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Dog Walking Policies That Work

dog walking policies that workWe’ve all heard the “customer is always right” adage. But too often dog walkers take the idea a little too far, often bending over backwards for clients to the breaking point. Offering good customer service doesn’t mean making compromises on your services and policies—or letting clients dictate them. Making too many concessions means putting the leash in your clients’ hands, and Muffy’s rhinestone collar around your own neck. Instead, set and ask your clients to follow thoughtful policies designed to be a win for all—you, your business, your clients, and their dogs.

Scheduling
Do you let your clients dictate your hours? Doing so likely means scheduling inefficiencies that make your work more difficult and time consuming than need be.

Every client, given the chance, chooses a noon pick-up time. So unless you’ve found a way to be multiple places at once (please share your secret with us if you have!), asking clients when they’d like their dog walked quickly creates a scheduling dilemma.

Instead, give your clients a window within which their dog will be walked. You can make that window as wide as you need it to be—even letting them know you’ll pick their dog up no earlier than 9am and return her happy and tuckered out no later than 5pm. This allows you to drive the most efficient routes and, if you’re walking dogs in groups, gives you maximum flexibility to group dogs according to size, energy level, and personality.

Cancellations
Letting clients cancel at will is not customer service; it’s a lack of good business policy. And if you can’t stay in business because you’re losing tens of thousands of dollars a year to cancellations (do the math—the numbers will likely shock you), your good customer service won’t mean anything, certainly not to the dogs you’ve worked so hard to help.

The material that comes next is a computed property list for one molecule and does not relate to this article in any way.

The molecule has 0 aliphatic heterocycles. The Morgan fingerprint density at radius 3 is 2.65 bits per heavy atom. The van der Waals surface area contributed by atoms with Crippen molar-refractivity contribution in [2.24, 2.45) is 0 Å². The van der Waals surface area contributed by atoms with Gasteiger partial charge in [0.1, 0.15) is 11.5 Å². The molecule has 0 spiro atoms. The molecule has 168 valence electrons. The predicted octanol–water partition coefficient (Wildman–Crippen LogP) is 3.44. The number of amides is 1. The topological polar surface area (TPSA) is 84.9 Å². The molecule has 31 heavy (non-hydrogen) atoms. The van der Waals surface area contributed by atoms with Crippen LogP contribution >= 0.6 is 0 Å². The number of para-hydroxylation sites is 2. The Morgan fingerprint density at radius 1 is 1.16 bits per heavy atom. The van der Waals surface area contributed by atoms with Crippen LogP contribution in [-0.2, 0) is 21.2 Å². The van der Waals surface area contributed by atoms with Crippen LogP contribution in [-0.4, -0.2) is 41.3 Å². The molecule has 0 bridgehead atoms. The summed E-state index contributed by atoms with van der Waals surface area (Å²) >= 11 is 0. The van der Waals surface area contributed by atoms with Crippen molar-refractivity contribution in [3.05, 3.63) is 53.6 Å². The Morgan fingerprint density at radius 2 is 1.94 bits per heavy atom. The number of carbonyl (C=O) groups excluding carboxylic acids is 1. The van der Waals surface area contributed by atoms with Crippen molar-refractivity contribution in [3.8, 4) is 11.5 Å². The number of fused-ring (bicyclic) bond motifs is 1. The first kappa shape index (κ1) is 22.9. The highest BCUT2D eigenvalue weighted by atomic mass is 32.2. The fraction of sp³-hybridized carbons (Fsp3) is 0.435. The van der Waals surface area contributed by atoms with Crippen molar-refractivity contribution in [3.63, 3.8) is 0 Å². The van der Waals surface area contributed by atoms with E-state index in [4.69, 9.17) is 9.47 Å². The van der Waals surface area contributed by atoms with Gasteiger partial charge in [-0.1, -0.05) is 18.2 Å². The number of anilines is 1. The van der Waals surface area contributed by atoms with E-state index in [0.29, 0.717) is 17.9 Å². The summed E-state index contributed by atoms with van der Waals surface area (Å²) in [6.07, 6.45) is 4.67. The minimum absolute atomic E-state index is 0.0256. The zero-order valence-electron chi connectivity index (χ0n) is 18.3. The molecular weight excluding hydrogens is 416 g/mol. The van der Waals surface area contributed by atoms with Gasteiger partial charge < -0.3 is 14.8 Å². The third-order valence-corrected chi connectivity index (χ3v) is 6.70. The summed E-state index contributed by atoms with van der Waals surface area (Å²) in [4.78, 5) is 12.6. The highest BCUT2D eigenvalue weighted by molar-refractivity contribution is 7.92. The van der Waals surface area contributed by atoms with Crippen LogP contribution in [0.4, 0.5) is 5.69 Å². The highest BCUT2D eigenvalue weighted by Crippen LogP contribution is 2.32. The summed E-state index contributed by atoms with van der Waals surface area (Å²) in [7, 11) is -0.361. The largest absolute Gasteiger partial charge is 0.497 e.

Most dog walkers use some version of asking for a certain number of hours’ or days’ notice. But for dog walkers, time equals money, and those last-minute cancellations can be nearly impossible to fill.

You’re much better off not allowing cancellations at all. Your clients should be paying for one of a finite number of spaces in your walking schedule, not for services rendered. Just as in child daycare or a private school, they are paying for their dog’s spot. Instead of a cancellation policy, you might offer a vacation allowance—each client enjoys a certain number of “excused absences” per year, after which they pay for their dog’s space whether used or not. Or you can build a vacation allowance into a flat monthly rate for added convenience for both you and your clients, and easier policy enforcement as well.

Still not convinced? How about if a strict cancellation policy is better for dogs, too? Because it is. Dogs who maintain a regular walk schedule enjoy the health benefits of consistent exercise, along with the added bonus of living with people far less likely to be irritated by boredom and hyperactivity behaviors easily controlled by exercise.